CINDY COHN: Well, I just think that the movie isn't, the movie is about trying to create a story that's an interesting movie and that the people are just pawns in that game, and so I think, you know, the thing that troubles me is a couple of things about it.
I mean I think that also there's a change over time, at least, Birgitta Jonsdottier does a nice interview on it, but she somehow an earlier script, but I think the script changed over time in ways that made it probably better from the perspective of Julian, but not all the way. So his earlier criticisms are probably based upon an earlier version. I'm guessing on that.
I do think there's a couple way it was misleading in that it kind of created a false equivalence between these ragtag guys who were trying to make the, you know, tell you information about what your government was up to, and the United States federal government and all of its wings. And so, you know, the state department people end up, you know, kind of their story line is created as equivalent in a way. And, of course, it doesn't talk at all about the Department of Justice grand jury investigation, which is the real hammer of the federal government.
So you end up leaving in the movie thinking, oh, here are these nice story lines, right, where there's the story of the WikiLeaks guys, there's the story of the state department guys, they go through some trouble, and this is how it ends with them. If you're just writing a piece of fiction and you're trying to show a balance between two things, it's a nice way to tell a little fanciful story. But it's not the world, right? I mean the U.S. federal government, the state department, the force that was brought to bear on WikiLeaks, it's not a fair fight. But it's treated in the movie kind of as if there's this equivalence, like the state department had a bad day, then Julian lost his submission engine, you know, let's all go home and eat some popcorn, right? You know, and the truth is that there's a whole community of people who are involved in one way or another in WikiLeaks who have been devastated by the Department of Justice investigations. People have been called in, information has been seized, including my client, Birgitta Jonsdottir, (INAUDIBLE), Jeff Appelbaum who I co‑represented in response to the order seeking the Twitter information. We know of some other orders.
Most of this investigation is still under seal and the government has fought tooth and nail to prevent the unsealing. But we know many, many people in the Cambridge area hacker communities who were dragged in front of grand juries and information turned over. You know, all of this has to be missing from the narrative in order for you to feel like there's kind of this equivalency.
And, again, I really want to distinguish between the piece of art that is the movie and the reality. And in the reality this is not a fair fight. And it's not over either. You know, it's nice that you tie a nice little bow on it at the end of the movie, but, you know, from the perspective of Julian and all of the people who have been involved in WikiLeaks over time, they still have this big sword hanging over their head, this grand jury investigation.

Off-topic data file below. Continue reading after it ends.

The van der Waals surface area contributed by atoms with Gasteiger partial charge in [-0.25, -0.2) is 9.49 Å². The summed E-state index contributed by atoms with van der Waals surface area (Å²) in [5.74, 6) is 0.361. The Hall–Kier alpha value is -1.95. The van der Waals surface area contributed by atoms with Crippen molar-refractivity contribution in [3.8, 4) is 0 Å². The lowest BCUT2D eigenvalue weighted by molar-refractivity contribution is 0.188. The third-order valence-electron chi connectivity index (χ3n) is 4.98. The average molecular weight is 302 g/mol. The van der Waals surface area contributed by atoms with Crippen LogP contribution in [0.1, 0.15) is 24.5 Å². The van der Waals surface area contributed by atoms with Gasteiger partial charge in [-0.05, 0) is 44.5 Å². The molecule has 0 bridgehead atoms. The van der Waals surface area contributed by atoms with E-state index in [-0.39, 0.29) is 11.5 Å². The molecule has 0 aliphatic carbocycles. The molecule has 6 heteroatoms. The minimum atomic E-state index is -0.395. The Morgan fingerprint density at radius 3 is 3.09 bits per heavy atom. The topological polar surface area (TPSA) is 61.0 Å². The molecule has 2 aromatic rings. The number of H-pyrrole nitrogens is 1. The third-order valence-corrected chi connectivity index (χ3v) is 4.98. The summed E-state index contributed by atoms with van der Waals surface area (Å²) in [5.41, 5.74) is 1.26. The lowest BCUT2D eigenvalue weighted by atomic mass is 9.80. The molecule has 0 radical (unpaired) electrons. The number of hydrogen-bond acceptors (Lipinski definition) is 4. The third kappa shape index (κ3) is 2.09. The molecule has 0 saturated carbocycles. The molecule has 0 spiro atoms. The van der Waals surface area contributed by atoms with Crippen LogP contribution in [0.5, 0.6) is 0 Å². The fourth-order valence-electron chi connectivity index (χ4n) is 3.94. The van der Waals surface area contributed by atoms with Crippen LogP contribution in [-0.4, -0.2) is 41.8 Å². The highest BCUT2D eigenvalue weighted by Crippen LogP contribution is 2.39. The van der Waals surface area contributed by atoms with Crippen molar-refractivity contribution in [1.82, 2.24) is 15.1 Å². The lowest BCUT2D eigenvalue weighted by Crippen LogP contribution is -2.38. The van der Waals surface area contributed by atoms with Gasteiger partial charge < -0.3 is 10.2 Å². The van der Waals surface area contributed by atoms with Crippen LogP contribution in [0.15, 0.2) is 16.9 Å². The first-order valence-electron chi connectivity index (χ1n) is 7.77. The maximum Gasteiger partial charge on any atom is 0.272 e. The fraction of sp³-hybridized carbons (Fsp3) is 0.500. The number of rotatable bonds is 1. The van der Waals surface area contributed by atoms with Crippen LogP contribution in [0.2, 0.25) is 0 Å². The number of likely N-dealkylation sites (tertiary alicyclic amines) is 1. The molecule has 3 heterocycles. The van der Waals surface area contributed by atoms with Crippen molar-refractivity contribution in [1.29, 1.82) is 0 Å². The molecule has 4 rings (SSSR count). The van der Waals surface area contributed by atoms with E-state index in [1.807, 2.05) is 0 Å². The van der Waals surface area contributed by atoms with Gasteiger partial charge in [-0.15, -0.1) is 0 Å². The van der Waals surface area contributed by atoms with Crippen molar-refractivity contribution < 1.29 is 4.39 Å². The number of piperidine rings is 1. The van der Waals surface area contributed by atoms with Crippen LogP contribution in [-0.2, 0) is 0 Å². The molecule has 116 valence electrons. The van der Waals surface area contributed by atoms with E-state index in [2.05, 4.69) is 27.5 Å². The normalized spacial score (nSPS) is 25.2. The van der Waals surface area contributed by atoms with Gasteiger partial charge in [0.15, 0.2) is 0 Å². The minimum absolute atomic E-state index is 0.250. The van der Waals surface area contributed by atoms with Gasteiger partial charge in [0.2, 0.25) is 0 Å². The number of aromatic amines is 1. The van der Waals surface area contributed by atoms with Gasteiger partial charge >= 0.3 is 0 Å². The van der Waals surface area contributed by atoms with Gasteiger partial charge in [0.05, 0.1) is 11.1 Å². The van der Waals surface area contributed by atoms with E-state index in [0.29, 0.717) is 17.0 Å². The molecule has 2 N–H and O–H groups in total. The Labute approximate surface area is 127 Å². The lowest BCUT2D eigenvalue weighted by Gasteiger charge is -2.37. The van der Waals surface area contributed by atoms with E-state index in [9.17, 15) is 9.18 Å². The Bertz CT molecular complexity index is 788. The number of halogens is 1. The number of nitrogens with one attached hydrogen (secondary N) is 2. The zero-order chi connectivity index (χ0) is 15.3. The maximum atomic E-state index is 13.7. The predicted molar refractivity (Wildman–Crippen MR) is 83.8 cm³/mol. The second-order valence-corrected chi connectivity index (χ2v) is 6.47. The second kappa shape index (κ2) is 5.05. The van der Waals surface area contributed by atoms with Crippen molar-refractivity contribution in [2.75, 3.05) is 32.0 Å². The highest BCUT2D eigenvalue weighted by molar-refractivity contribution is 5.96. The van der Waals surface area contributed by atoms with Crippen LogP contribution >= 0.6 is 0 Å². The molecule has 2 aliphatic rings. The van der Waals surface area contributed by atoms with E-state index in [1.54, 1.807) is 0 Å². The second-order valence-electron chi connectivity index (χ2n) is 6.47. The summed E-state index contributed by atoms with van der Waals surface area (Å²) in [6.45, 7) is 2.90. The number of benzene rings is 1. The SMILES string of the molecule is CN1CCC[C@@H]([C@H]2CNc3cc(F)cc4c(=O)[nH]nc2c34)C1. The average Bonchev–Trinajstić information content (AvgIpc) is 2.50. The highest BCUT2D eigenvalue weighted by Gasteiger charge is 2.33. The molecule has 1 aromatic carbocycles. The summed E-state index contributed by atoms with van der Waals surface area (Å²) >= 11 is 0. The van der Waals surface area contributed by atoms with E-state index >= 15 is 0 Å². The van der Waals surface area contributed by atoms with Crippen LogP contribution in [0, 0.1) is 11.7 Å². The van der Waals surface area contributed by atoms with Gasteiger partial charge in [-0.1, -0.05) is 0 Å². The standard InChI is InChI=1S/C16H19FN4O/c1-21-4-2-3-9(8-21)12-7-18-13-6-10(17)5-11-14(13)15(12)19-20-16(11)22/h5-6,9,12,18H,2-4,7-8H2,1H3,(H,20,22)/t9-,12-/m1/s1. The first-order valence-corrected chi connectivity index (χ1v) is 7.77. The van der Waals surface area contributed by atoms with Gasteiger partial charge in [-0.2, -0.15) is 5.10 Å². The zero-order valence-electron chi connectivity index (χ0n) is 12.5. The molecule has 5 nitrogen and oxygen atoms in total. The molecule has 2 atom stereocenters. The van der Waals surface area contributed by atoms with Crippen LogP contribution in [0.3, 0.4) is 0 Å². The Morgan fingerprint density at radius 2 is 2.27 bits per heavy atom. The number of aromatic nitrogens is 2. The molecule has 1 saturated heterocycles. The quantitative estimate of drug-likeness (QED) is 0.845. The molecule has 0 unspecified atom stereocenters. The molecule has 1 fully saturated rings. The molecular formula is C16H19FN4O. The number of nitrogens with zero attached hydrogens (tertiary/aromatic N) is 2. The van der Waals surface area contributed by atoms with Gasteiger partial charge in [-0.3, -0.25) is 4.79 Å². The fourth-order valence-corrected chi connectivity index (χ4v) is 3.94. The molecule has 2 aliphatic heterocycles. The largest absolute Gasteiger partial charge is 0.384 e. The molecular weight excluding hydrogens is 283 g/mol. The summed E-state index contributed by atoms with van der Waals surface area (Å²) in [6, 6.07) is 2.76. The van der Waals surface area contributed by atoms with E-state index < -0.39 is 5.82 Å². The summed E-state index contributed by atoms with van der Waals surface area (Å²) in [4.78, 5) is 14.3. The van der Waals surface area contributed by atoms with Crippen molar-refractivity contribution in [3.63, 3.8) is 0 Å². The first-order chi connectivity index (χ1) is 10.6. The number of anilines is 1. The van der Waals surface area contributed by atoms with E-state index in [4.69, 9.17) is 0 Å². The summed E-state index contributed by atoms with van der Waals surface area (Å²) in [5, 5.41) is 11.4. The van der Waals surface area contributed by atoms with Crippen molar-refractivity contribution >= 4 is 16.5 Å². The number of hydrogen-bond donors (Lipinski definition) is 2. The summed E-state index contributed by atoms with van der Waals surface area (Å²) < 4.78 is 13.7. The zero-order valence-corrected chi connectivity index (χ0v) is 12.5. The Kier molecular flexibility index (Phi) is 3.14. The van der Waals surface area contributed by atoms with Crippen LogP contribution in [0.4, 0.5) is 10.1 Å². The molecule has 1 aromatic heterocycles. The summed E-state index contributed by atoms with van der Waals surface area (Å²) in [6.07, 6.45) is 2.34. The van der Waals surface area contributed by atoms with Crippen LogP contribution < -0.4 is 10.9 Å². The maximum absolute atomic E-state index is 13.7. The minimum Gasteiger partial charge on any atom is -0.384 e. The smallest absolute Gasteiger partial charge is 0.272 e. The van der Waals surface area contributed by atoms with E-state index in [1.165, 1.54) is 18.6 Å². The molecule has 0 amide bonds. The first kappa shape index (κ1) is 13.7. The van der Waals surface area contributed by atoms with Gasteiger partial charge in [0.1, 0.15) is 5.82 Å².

KIM ZETTER: Do you think the movie harms Julian Assange in terms of the investigation or ‑‑
CINDY COHN: I think it's hard to tell. I think that they did some things that were kind to Julian. I think that they alighted a lot of the information about the charges in Sweden that might have been very difficult for people to get over had they been portrayed differently. I think in that way it kept the focus on what WikiLeaks was trying to do as opposed to letting the personalities completely overwhelm the narrative. But I'm not sure how it played. And that's why I started this by saying I was just nervous about a movie that doesn't distinguish between fact and fiction in the context of a grand jury indictment.
I do think that this grand jury investigation is not completely politically motivated, but certainly the government, you know, the charges that they are considering against WikiLeaks and Julian are unprecedented. They're trying to use the Espionage Act against people who engaged in informing the general public as opposed to actual spies. And the fight about whether they are journalists or not to me kind of a side issue on this. They were trying to inform the general public of truthful information about a matter of public concern. Prosecuting somebody for that under the Espionage Act is unprecedented.
KIM ZETTER: That comes up in one line in the whole entire movie.
CINDY COHN: Yeah. Which is the centerpiece of the whole thing, you know, on the legal side.
So I think that how the public perceives the players is important in the decision about whether they're going to indict, whether they're going to be able to get a conviction. Juries are ordinary people. And so it's why the whole movie kind of made me nervous in this context.
Now, I can't tell how it's going to play with ordinary people. Frankly, I'm too close to these facts to have an objective view about whether people ‑‑ I mean I think you're going to end up thinking that Julian is, you know, kind of not the nicest person, but maybe has a good heart and is trying to do the right thing, and I think those notes were all hit. But how that plays in terms of whether you think he ought to go to jail or not, I don't know, and that's the reason why I'm nervous about the intertwining fact and fiction here.
CALEB GARLING: And they do give him the last word, right, I mean he kind of has a monolog at the end.